Understanding the Connection Between Caffeine and Breast Cancer

Role of Caffeine in a Woman's Health

Woman holding coffee cup

What is Caffeine?

Caffeine is a natural plant chemical that acts as a stimulant. It's the most commonly used drug in the world and is found in a number of products like:

  • coffee
  • tea
  • soft drinks
  • cocoa or chocolate food products
  • certain medications (i.e. Excedrin)

What is the Link Between Caffeine and Breast Cancer?

Caffeinated drinks do not raise a person's risk for breast cancer. In fact, they may slightly decrease the risk of developing breast cancer in postmenopausal women, according to a 2013 large meta-analysis study in Gynecologic Oncologic.

The "why" behind this link is still unclear. One reason could be that caffeine contains chemicals called polyphenols that have been found to interfere at the start and progression of cancer growth.

Caffeine may affect other aspects of breast health. For instance, some women with  fibrocystic breast tissue notice that when they avoid caffeinated products like coffee, tea, chocolate, and soft drinks, their breast symptoms improve. While the scientific data to support this is not quite there, it's probably worth the effort if a woman is experiencing discomfort. 

In addition, there is debate over whether caffeine may increase the risk of developing breast cancer in women with benign breast disease — or non-cancerous breast conditions. This was found to be true in one 2008 study in Archives of Internal Medicine, but only with very high consumption of coffee, at 4 or more cups per day. This is still controversial though, and not supported by other studies.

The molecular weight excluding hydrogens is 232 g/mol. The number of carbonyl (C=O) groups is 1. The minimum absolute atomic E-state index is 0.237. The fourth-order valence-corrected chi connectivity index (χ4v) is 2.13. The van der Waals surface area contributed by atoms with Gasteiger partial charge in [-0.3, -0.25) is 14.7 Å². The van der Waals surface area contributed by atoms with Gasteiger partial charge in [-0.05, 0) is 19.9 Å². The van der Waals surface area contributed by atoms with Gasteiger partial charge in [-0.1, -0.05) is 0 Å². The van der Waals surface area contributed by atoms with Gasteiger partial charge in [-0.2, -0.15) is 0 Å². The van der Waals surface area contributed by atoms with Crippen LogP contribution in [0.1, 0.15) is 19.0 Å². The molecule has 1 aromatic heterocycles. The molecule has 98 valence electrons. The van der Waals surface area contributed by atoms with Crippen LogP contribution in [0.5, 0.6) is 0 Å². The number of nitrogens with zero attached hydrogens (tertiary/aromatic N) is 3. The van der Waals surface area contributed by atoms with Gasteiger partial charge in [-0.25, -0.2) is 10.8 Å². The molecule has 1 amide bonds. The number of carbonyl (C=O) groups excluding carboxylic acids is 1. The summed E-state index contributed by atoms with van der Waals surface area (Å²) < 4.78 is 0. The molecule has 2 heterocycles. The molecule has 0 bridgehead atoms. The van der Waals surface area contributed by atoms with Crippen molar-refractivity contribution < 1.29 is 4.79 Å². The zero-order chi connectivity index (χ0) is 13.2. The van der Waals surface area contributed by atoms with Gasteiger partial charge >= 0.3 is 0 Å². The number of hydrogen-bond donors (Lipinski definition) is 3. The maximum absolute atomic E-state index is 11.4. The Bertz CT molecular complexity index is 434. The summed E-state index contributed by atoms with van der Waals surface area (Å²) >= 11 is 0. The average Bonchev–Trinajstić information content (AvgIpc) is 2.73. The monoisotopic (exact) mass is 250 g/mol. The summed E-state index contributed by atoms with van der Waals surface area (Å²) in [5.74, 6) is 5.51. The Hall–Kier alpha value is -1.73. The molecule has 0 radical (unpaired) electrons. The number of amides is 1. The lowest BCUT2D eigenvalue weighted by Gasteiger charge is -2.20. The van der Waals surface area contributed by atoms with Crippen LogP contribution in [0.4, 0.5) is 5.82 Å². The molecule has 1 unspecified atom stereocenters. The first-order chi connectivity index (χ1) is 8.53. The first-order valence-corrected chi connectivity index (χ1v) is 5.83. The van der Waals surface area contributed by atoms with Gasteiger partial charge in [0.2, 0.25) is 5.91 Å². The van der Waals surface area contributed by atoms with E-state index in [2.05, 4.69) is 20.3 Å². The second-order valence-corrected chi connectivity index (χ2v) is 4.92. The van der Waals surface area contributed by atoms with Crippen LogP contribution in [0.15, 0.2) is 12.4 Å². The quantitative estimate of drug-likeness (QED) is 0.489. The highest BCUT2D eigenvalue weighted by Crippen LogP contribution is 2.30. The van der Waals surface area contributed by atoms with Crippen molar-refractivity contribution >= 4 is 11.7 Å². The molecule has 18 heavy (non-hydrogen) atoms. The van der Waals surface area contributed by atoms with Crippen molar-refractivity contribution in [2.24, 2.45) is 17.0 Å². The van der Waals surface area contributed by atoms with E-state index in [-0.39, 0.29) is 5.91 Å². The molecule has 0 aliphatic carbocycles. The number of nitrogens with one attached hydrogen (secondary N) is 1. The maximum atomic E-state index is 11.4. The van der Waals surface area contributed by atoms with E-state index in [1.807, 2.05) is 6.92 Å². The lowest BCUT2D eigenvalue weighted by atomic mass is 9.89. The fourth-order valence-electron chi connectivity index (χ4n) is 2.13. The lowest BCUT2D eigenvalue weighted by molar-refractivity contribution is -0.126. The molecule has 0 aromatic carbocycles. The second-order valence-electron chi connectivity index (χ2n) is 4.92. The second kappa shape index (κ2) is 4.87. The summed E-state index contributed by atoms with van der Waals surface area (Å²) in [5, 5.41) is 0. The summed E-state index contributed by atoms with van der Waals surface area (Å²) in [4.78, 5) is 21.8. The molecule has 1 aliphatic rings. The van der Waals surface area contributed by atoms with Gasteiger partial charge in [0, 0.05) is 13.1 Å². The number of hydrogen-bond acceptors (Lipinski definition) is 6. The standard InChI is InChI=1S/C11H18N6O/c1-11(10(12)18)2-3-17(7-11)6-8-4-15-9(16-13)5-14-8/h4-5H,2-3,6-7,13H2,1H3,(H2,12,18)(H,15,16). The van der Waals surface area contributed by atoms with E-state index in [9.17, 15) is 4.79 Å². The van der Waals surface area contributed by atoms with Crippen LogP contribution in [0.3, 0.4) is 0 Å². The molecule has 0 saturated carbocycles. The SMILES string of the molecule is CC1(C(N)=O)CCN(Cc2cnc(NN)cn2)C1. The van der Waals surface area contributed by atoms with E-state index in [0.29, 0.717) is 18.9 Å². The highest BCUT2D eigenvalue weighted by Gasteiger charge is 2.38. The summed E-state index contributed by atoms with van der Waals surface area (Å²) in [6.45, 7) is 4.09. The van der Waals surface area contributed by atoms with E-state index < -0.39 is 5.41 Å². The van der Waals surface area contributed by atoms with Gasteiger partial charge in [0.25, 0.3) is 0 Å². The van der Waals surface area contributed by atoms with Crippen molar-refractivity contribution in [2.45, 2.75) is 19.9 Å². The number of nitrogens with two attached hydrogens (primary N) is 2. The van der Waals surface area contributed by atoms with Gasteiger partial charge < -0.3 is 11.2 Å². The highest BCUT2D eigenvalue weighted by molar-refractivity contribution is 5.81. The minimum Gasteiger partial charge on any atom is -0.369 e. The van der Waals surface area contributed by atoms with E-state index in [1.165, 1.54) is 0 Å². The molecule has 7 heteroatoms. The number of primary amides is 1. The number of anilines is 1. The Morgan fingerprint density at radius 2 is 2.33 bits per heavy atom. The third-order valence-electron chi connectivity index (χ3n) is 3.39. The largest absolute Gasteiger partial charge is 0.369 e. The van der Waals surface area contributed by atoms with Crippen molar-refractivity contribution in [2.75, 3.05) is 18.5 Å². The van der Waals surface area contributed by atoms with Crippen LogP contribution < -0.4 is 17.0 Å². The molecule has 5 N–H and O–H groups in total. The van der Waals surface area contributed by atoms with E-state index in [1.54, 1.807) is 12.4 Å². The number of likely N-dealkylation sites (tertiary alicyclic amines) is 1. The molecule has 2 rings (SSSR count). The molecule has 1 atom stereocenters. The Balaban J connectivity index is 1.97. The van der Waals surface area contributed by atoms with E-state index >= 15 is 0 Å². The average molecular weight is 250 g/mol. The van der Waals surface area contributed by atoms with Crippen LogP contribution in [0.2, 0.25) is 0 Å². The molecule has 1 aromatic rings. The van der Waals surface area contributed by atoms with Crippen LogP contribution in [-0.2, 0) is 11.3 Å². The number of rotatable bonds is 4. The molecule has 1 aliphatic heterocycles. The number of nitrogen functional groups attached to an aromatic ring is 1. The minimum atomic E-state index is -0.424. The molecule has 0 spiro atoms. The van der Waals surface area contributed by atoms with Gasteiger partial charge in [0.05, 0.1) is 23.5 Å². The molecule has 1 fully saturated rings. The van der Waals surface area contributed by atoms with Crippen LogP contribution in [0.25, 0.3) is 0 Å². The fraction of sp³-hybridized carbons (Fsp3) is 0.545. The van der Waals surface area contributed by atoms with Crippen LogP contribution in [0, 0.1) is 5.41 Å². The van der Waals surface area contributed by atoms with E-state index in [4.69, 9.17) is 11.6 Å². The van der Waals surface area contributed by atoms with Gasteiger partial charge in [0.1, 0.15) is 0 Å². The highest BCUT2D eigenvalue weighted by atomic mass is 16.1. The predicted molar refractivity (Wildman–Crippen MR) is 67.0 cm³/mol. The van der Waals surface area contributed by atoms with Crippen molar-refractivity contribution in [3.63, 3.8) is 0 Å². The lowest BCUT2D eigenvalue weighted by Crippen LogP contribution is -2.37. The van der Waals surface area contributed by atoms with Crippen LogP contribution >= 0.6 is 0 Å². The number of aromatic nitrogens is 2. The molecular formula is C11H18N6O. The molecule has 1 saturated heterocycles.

Is There a Link Between Caffeine and Other Women's Health Issues?

Caffeine also affects bone health, likely by decreasing calcium absorption in the body. In addition, women may choose to drink caffeinated beverages, over milk or other calcium-rich drinks — which further contributes to bone loss.

According to the National Osteoporosis Foundation, drinking more than 3 cups of coffee each day may cause bone loss — so sticking to 3 or less cups of coffee is probably ideal for your bone health.


What Should I Do?

While caffeine does not appear to play much of a role in your breast health, moderation is probably your best bet. To reduce your risk of breast cancer, focus on these nutritious and lifestyle habits like:

  • eating a diet rich in fruit and vegetables
  • getting regular physical exercise
  • avoiding or limiting your alcohol consumption
  • maintaining a normal body mass index 


American Cancer Society. Diet and Activity Factors That Affect Risks. Revised: 03/19/2008.

Archives of Internal Medicine, 2008;168(18):2022-2031. Caffeine Consumption and the Risk of Breast Cancer in a Large Prospective Cohort of Women. Ken Ishitani, MD, PhD; Jennifer Lin, PhD; JoAnn E. Manson, MD, DrPH; Julie E. Buring, ScD; Shumin M. Zhang, MD, ScD.

American Cancer Society. (2015). Non-Cancerous Breast Conditions:Fibrosis and simple cysts. Retrieved October 15th 2015. 

Jiang W, Wu Y, & Jiang X. Coffee and caffeine intake and breast cancer risk: an updated dose-response meta-analysis of 37 published studies. Gynecol Oncol. 2013 Jun;129(3):620-9.

National Osteoporosis Foundation. Food and Your Bones. Retrieved October 15th 2015. 

Ramos S.: Cancer chemoprevention and chemotherapy: dietary polyphenols and signalling pathways. Mol Nutr Food Res 2008; 52: pp. 507-526

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